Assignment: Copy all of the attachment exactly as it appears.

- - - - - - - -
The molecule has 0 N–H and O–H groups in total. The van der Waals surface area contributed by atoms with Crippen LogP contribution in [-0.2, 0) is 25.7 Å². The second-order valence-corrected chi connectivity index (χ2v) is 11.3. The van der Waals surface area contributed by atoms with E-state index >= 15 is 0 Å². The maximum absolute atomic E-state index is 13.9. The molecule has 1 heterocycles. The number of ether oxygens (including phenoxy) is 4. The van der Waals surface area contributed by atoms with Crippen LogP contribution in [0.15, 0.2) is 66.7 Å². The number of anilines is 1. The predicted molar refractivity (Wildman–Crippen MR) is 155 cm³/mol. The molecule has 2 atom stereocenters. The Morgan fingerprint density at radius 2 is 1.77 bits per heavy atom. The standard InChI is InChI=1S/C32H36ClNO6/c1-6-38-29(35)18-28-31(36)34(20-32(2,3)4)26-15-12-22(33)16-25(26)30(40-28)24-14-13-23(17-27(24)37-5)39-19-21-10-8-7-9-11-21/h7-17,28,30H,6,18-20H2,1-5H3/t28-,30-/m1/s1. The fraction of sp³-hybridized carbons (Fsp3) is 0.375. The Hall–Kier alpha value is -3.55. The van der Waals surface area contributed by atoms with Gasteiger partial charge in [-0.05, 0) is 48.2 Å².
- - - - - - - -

The molecule has 0 N–H and O–H groups in total. The van der Waals surface area contributed by atoms with Crippen LogP contribution in [-0.2, 0) is 25.7 Å². The second-order valence-corrected chi connectivity index (χ2v) is 11.3. The van der Waals surface area contributed by atoms with E-state index >= 15 is 0 Å². The maximum absolute atomic E-state index is 13.9. The molecule has 1 heterocycles. The number of ether oxygens (including phenoxy) is 4. The van der Waals surface area contributed by atoms with Crippen LogP contribution in [0.15, 0.2) is 66.7 Å². The number of anilines is 1. The predicted molar refractivity (Wildman–Crippen MR) is 155 cm³/mol. The molecule has 2 atom stereocenters. The Morgan fingerprint density at radius 2 is 1.77 bits per heavy atom. The standard InChI is InChI=1S/C32H36ClNO6/c1-6-38-29(35)18-28-31(36)34(20-32(2,3)4)26-15-12-22(33)16-25(26)30(40-28)24-14-13-23(17-27(24)37-5)39-19-21-10-8-7-9-11-21/h7-17,28,30H,6,18-20H2,1-5H3/t28-,30-/m1/s1. The fraction of sp³-hybridized carbons (Fsp3) is 0.375. The Hall–Kier alpha value is -3.55. The van der Waals surface area contributed by atoms with Gasteiger partial charge in [-0.05, 0) is 48.2 Å².